Have you ever looked in the mirror and wondered, “Why can’t my hair grow on the top of my head the way it grows on the side of my head?”
Well, that’s pretty much what a hair transplant does—it takes the strong, healthy hairs on the sides and back of your head and “plants” them onto the top of your head. When done by a qualified physician, the results can be very natural and virtually unnoticeable.
But it’s also the most expensive. Hair transplants are considered minor outpatient surgery. But it’s a fairly simple, painless procedure. And it’s not as though you walk in bald and walk out with a head of beautiful hair. The transplanted hairs must grow, just like regular hairs. So the effect is gradual and natural.
As far as the cost of hair transplants, it depends on how much work is needed.
When your patient is losing hair due to normal androgenetic alopecia, known as pattern baldness in men, you may feel like reassuring him with a joke and telling him there’s not much he can do about it. But reassurance might not be enough, given the genuine psychological effect baldness has on many men in a culture that prizes youth and identifies baldness with age. You may do the patient anxious about baldness a service by informing him of the cosmetic and surgical options available for camouflaging hair loss, especially since many advertised remedies are of no proved value and some are positively dangerous.
A brief explanation of the physiology of androgenetic alopecia may help your patient distinguish false claims from legitimate options. Explain that androgenetic alopecia is a trait inherited by about half the population, both men and women, and expressed to varying degrees. The follicles affected by this trait are hypersensitive to normal circulating levels of dihydrotestosterone, which stimulates them to grow smaller, finer, lighter hair in each successive anagen phase of hair growth. Eventually, the pigmented terminal hairs in the affected area give way to the fine non-pigmented velus hairs that cover most of the body.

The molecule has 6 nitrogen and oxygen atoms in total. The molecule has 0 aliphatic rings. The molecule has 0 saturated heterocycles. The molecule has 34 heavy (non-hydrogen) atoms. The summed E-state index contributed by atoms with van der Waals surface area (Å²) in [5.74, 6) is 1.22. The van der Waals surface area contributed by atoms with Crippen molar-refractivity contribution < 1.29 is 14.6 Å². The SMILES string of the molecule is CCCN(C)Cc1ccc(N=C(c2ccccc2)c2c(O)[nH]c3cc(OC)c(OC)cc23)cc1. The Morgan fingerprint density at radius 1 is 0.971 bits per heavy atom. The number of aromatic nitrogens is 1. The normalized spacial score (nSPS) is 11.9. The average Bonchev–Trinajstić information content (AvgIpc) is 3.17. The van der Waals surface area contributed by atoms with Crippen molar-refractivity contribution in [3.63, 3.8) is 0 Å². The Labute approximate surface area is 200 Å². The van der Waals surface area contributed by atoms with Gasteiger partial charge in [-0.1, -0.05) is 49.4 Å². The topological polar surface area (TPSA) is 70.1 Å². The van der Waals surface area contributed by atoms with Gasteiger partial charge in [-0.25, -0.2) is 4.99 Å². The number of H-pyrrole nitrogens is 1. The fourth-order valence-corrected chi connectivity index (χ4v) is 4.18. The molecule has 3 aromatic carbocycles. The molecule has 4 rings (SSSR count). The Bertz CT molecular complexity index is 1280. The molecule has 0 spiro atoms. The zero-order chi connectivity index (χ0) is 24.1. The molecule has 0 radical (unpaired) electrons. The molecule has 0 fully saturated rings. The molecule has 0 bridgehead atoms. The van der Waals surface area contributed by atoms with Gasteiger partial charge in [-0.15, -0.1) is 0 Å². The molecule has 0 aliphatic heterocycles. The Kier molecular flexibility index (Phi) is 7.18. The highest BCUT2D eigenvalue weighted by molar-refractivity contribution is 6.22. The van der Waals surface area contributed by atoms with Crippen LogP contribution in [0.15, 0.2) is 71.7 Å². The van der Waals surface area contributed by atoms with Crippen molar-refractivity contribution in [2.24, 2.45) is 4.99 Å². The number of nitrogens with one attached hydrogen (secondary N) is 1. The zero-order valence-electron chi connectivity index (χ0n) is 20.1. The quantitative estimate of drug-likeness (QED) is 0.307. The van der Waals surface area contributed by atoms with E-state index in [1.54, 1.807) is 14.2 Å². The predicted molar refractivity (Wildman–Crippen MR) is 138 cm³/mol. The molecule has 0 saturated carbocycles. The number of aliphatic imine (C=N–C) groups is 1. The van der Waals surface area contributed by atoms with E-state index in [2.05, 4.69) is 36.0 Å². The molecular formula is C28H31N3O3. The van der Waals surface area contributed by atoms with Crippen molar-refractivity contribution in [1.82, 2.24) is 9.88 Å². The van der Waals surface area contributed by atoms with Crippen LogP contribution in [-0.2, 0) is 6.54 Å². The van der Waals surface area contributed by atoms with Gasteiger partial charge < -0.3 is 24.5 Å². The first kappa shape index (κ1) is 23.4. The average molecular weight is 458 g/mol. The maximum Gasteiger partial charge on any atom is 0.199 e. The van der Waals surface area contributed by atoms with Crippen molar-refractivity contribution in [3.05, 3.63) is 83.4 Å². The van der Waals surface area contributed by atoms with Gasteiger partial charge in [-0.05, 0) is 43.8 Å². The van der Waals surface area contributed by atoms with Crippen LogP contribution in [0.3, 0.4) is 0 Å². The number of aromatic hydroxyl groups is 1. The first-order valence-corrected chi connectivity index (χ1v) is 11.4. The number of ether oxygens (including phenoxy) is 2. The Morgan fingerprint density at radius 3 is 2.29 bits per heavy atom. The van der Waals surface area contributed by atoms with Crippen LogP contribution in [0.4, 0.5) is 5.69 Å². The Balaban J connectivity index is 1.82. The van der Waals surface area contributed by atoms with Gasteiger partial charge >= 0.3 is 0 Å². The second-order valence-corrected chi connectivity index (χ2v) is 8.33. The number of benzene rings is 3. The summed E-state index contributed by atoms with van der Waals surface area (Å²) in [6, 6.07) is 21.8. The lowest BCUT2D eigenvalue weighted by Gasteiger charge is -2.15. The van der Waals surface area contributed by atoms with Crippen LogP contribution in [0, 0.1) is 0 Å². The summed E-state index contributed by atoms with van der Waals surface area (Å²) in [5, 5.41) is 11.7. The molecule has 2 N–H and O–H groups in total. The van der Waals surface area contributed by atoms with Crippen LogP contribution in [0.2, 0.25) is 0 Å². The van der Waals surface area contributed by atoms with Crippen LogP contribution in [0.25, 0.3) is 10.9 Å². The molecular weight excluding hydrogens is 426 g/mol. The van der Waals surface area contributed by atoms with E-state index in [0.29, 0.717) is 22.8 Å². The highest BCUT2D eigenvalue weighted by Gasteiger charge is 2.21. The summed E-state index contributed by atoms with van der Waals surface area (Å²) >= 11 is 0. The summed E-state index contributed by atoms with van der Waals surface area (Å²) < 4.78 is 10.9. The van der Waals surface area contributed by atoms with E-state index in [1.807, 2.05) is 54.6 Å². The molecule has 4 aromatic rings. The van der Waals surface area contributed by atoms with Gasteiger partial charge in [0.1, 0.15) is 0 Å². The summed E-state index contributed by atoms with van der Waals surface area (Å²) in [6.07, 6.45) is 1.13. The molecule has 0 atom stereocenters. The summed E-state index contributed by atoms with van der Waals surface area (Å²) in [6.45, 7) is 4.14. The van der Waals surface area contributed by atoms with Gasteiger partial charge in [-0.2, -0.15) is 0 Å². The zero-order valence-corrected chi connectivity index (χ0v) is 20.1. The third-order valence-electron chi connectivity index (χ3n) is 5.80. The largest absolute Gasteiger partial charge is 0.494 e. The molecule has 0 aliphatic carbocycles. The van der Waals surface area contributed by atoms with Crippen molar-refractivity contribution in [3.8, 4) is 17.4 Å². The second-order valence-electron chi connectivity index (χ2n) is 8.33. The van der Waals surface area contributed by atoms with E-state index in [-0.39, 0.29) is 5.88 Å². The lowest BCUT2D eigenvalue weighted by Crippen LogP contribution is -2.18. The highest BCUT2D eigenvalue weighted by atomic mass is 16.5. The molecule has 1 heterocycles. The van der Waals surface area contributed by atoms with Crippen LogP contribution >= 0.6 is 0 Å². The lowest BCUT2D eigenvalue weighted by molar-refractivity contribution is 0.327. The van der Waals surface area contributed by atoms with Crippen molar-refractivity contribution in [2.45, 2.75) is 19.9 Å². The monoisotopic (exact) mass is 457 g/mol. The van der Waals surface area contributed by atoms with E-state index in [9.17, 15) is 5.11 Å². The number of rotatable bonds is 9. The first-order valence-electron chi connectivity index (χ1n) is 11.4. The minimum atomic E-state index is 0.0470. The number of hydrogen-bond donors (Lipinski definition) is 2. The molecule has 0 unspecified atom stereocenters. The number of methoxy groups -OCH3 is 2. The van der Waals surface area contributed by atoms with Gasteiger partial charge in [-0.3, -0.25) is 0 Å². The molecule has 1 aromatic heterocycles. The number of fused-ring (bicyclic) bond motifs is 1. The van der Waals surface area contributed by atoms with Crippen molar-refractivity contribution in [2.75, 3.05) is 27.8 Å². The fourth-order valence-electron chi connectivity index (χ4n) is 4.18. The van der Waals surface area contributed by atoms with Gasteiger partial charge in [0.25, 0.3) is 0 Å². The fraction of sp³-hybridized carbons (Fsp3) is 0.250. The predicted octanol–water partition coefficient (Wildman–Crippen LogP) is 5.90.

Cosmetic techniques for camouflaging hair loss are advertised by diverse and confusing names, but most are just ways of attaching a hairpiece of human or synthetic hair. If the hair is attached to the scalp with tape, it is called a toupee. If it is glued semi-permanently to the scalp or to other hair, it is called a bond. If the supplemental hair is knotted and braided onto the existing hair on the sides, it is called a weave.
While relatively harmless, these techniques can all cause problems. Rarely, the patient may have an allergic reaction to the tape or glue. Hair weaving may exacerbate hair loss by inducing traction alopecia, which may in rare instances be permanent.
Greater risks accompany introduction of sutures or of stainless steel wires covered with a nonstick coating (Teflon) into the scalp for attachment of a hairpiece. These stitches eventually become a source of chronic infection and irritation in most patients. Caution your patient against this invasive procedure.
Tunnel grafting is based on a similar principle. The surgeon incises bad scalp and forms it into tubes with epithelium on the inside. If these tubes heal properly, the surgeon can run a fiber or wire through them to which the toupee is attached. If your patient is willing to undergo a procedure that is this invasive, however, you might recommend transplants by punch grafting instead.
Implantation is the most dangerous and least satisfactory technique promoted recently for correction of male pattern baldness. Now banned by the Food and Drug Administration and in almost total disuse, the technique involved sewing a synthetic fiber or processed human hair into the scalp, knotting one end of the fiber or hair, and pulling the knot into the subcutaneous tissue. The procedure was painful and induced considerable bleeding in many patients. Within a few weeks the fibers typically fell out or broke off; broken ends left in the scalp then caused infection, foreign body reactions, and permanent scarring.